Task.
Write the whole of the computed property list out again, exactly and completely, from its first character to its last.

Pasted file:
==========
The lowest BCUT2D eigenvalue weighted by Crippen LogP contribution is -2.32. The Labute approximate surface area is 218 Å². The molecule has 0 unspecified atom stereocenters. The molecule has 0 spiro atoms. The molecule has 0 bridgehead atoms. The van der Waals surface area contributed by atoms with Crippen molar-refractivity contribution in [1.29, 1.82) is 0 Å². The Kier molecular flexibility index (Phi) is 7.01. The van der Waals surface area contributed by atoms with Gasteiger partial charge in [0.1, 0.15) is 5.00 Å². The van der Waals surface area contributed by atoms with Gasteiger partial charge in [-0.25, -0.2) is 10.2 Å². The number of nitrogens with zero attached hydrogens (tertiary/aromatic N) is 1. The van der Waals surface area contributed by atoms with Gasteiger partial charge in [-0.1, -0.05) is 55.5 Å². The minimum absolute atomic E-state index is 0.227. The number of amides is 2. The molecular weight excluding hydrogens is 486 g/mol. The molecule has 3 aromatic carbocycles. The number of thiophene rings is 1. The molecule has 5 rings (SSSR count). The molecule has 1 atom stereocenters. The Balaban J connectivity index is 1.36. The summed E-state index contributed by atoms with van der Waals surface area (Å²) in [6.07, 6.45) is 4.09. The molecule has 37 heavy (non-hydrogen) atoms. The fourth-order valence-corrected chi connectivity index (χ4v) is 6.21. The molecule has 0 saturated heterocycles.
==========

The lowest BCUT2D eigenvalue weighted by Crippen LogP contribution is -2.32. The Labute approximate surface area is 218 Å². The molecule has 0 unspecified atom stereocenters. The molecule has 0 spiro atoms. The molecule has 0 bridgehead atoms. The van der Waals surface area contributed by atoms with Crippen molar-refractivity contribution in [1.29, 1.82) is 0 Å². The Kier molecular flexibility index (Phi) is 7.01. The van der Waals surface area contributed by atoms with Gasteiger partial charge in [0.1, 0.15) is 5.00 Å². The van der Waals surface area contributed by atoms with Gasteiger partial charge in [-0.25, -0.2) is 10.2 Å². The number of nitrogens with zero attached hydrogens (tertiary/aromatic N) is 1. The van der Waals surface area contributed by atoms with Gasteiger partial charge in [-0.1, -0.05) is 55.5 Å². The minimum absolute atomic E-state index is 0.227. The number of amides is 2. The molecular weight excluding hydrogens is 486 g/mol. The molecule has 3 aromatic carbocycles. The number of thiophene rings is 1. The molecule has 5 rings (SSSR count). The molecule has 1 atom stereocenters. The Balaban J connectivity index is 1.36. The summed E-state index contributed by atoms with van der Waals surface area (Å²) in [6.07, 6.45) is 4.09. The molecule has 37 heavy (non-hydrogen) atoms. The fourth-order valence-corrected chi connectivity index (χ4v) is 6.21. The molecule has 0 saturated heterocycles.